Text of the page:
This parameter, in part, draws on a core dimension of decolonial critique – and one that it shares with various strands of psychoanalytic, poststructuralist, deconstructivist, postmodernist and new materialist thought – namely, the rejection of binary thinking. This axis, as such, concerns the extent to which a heritage practice articulates or performs a binary – whether dualistic, dialectic or antagonistic – imagining of the social structure of colonial and decolonial experiences. Concretely, such dualism is often expressed in the biased distinction between European Modernity and the non-European world, the Metropole and the colony, black and white. Both ideas of the colonial relationship as an essentialized hierarchy [Said 1995], or a 'postcolonial' challenge to such discourses in terms of imagining the struggle as an uncompromising confrontation between two entirely different and separate camps [Fanon 1990], might be said to be premised on binary thinking. Opposed to this would be more multifaceted and complex conceptualizations of the colonial and decolonial situation, allowing not only for 'multiple modernities' but also hybridized subjects and 'third spaces' [Bhabha 2004, Cooper 2005].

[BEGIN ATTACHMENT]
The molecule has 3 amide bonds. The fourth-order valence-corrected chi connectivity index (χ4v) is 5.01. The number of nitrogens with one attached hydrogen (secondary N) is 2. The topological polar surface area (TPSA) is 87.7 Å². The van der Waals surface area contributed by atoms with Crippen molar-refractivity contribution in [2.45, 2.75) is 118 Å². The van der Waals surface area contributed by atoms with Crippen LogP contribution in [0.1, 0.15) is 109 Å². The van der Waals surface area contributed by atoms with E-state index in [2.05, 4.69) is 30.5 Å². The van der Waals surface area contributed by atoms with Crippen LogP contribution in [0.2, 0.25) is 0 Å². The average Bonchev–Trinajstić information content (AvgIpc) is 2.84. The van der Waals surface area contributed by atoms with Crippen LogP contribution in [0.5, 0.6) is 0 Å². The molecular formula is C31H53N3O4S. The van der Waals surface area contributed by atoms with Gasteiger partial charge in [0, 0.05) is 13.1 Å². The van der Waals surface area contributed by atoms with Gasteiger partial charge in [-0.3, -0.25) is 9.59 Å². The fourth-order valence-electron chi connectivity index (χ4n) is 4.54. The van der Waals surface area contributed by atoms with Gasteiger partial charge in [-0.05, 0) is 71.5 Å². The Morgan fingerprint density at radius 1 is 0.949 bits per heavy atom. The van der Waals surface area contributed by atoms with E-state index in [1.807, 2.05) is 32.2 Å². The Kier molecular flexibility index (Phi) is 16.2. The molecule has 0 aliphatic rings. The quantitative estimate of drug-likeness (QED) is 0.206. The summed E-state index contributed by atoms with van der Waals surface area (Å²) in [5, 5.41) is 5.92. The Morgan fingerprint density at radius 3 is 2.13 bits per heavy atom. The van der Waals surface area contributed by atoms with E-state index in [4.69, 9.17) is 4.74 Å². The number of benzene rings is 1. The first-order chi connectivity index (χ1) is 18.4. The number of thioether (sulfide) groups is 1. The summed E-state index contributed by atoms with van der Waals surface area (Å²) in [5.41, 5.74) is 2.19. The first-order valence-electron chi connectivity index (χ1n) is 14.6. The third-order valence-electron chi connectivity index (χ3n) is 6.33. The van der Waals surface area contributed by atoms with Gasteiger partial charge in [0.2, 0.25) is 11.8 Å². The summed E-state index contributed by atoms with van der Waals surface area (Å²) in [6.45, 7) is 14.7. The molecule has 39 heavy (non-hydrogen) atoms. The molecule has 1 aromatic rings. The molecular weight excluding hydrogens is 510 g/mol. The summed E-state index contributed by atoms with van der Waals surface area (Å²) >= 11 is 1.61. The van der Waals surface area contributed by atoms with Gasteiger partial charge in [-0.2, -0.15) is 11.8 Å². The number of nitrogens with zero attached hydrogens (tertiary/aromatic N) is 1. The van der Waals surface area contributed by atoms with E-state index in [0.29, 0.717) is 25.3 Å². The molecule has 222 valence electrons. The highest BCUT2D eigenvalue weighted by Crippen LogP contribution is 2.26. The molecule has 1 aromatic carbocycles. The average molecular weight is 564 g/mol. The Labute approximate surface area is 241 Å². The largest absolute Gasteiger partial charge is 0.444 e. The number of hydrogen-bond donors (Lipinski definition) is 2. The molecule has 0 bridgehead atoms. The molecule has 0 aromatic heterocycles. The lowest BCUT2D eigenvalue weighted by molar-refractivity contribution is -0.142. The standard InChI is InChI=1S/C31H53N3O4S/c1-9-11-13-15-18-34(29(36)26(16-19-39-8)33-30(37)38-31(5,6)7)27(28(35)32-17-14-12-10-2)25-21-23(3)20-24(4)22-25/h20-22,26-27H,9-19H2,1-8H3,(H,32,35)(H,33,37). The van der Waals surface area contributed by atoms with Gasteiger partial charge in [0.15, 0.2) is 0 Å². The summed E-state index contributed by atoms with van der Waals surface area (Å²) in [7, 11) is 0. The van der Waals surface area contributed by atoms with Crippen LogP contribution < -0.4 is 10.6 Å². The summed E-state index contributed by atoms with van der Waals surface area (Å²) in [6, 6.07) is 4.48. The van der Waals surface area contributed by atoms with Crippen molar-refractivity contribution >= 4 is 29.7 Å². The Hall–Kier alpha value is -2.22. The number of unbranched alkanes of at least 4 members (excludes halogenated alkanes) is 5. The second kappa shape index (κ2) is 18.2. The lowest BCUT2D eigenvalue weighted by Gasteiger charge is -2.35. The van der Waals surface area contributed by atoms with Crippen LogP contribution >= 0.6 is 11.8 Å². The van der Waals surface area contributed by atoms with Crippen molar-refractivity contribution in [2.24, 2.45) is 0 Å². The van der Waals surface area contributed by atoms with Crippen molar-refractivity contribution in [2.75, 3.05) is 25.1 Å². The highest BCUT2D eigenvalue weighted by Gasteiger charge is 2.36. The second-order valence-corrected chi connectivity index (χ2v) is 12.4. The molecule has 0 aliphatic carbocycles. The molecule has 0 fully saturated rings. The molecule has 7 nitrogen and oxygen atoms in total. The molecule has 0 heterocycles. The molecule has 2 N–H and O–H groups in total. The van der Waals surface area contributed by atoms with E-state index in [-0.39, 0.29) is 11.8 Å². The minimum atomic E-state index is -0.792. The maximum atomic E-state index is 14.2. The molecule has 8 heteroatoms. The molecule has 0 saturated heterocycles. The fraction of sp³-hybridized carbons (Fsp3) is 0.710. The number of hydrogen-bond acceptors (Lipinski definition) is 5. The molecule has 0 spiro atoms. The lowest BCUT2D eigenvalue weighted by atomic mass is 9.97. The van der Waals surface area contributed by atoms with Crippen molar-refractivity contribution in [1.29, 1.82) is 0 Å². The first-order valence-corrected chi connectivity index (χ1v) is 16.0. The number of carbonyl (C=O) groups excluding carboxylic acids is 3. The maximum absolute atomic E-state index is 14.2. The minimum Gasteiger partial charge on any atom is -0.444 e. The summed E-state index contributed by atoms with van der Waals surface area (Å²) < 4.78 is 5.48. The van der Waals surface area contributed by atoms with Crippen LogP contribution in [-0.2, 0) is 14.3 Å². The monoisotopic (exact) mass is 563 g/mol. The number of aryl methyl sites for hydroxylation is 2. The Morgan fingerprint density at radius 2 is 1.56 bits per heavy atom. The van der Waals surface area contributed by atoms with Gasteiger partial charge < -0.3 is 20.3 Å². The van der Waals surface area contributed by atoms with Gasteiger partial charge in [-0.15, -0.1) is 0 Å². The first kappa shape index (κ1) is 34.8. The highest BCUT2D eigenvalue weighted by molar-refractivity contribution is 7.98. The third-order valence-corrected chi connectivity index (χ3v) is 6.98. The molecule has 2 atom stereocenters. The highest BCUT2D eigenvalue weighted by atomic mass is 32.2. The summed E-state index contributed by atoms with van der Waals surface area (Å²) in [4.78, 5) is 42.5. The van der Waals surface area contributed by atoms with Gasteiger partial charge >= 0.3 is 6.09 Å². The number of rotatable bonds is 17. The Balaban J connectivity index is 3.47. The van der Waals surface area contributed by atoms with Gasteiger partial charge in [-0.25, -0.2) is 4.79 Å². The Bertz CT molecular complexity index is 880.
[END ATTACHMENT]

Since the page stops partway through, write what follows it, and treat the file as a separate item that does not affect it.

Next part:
In terms of ECHOES modalities, this parameter thereby highlights that Repression and Removal might share a fundamentally binary conceptualization of the colonial heritage. If, in Repression, this is ingrained in the grand narrative of European modernity and its dichotomous imaginary of 'the West and the rest', then in Removal it finds expression in the hope that the colonial past might be entirely erased, allowing the colonized society to return to an original and authentic mode of existence. I do not want to suggest, however, that binary thinking is always or by definition nostalgic or regressive. Such a radical reduction of actual social complexity, either in the form of 'strategic essentialism' [Spivak 1987] or in the articulation of a social antagonism [Laclau 1990], might be crucial to the initial mobilization against repressive colonial practices and heritages.
Nonetheless, such binary thinking does stand in contrast to the multiplicity and hybridity associated with practices of Reframing and Reemergence. In Reframing, a hybridity often results from the very re-contextualizing of colonial heritage in new milieus, highlighting the complex connectivity, the common space of experience and myriad mutual exchanges, thereby explicitly or implicitly undermining the dichotomous separation of colonized and colonizer. In Reemergence heritage practices, this entanglement expresses itself more through the building and decomposing of assemblages, which not only includes multiple subject positions but attempts to imagine new forms of decolonial subjectivity, and thus not only expands and makes more complex the imagining of the colonial and de-colonial situation, but actively attempts to generate, provoke or become itself a new kind of experience of the decolonial.